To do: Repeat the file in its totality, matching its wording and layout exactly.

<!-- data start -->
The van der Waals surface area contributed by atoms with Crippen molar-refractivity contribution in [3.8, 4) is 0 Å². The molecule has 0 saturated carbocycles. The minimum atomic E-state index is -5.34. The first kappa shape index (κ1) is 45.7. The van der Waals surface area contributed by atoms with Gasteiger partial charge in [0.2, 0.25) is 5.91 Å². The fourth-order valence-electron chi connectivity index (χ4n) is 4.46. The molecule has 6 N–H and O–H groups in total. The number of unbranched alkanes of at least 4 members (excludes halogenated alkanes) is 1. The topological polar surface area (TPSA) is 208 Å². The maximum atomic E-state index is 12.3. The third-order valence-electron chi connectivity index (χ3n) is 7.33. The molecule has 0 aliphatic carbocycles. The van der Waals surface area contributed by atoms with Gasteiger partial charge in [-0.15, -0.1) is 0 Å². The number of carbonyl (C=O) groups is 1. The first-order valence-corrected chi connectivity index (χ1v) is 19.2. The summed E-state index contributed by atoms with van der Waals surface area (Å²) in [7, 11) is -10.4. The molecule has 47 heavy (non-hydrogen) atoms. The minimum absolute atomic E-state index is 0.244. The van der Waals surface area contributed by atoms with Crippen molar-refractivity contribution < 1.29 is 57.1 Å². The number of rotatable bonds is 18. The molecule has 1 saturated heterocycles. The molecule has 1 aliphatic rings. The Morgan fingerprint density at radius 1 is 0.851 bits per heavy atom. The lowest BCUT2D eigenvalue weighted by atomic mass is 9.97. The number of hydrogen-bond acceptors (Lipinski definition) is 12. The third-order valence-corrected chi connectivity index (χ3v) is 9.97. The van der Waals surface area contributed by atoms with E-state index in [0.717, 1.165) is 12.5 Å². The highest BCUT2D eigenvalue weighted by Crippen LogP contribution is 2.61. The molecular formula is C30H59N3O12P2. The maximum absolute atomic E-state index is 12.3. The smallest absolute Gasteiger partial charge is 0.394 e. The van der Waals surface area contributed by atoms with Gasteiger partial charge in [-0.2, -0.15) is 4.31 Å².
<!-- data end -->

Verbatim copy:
The van der Waals surface area contributed by atoms with Crippen molar-refractivity contribution in [3.8, 4) is 0 Å². The molecule has 0 saturated carbocycles. The minimum atomic E-state index is -5.34. The first kappa shape index (κ1) is 45.7. The van der Waals surface area contributed by atoms with Gasteiger partial charge in [0.2, 0.25) is 5.91 Å². The fourth-order valence-electron chi connectivity index (χ4n) is 4.46. The molecule has 6 N–H and O–H groups in total. The number of unbranched alkanes of at least 4 members (excludes halogenated alkanes) is 1. The topological polar surface area (TPSA) is 208 Å². The maximum atomic E-state index is 12.3. The third-order valence-electron chi connectivity index (χ3n) is 7.33. The molecule has 0 aliphatic carbocycles. The van der Waals surface area contributed by atoms with Gasteiger partial charge in [-0.15, -0.1) is 0 Å². The number of carbonyl (C=O) groups is 1. The first-order valence-corrected chi connectivity index (χ1v) is 19.2. The summed E-state index contributed by atoms with van der Waals surface area (Å²) in [7, 11) is -10.4. The molecule has 47 heavy (non-hydrogen) atoms. The minimum absolute atomic E-state index is 0.244. The van der Waals surface area contributed by atoms with Crippen molar-refractivity contribution < 1.29 is 57.1 Å². The number of rotatable bonds is 18. The molecule has 1 saturated heterocycles. The molecule has 1 aliphatic rings. The Morgan fingerprint density at radius 1 is 0.851 bits per heavy atom. The lowest BCUT2D eigenvalue weighted by atomic mass is 9.97. The number of hydrogen-bond acceptors (Lipinski definition) is 12. The third-order valence-corrected chi connectivity index (χ3v) is 9.97. The van der Waals surface area contributed by atoms with E-state index in [0.717, 1.165) is 12.5 Å². The highest BCUT2D eigenvalue weighted by Crippen LogP contribution is 2.61. The molecular formula is C30H59N3O12P2. The maximum absolute atomic E-state index is 12.3. The smallest absolute Gasteiger partial charge is 0.394 e. The van der Waals surface area contributed by atoms with Gasteiger partial charge in [-0.2, -0.15) is 4.31 Å².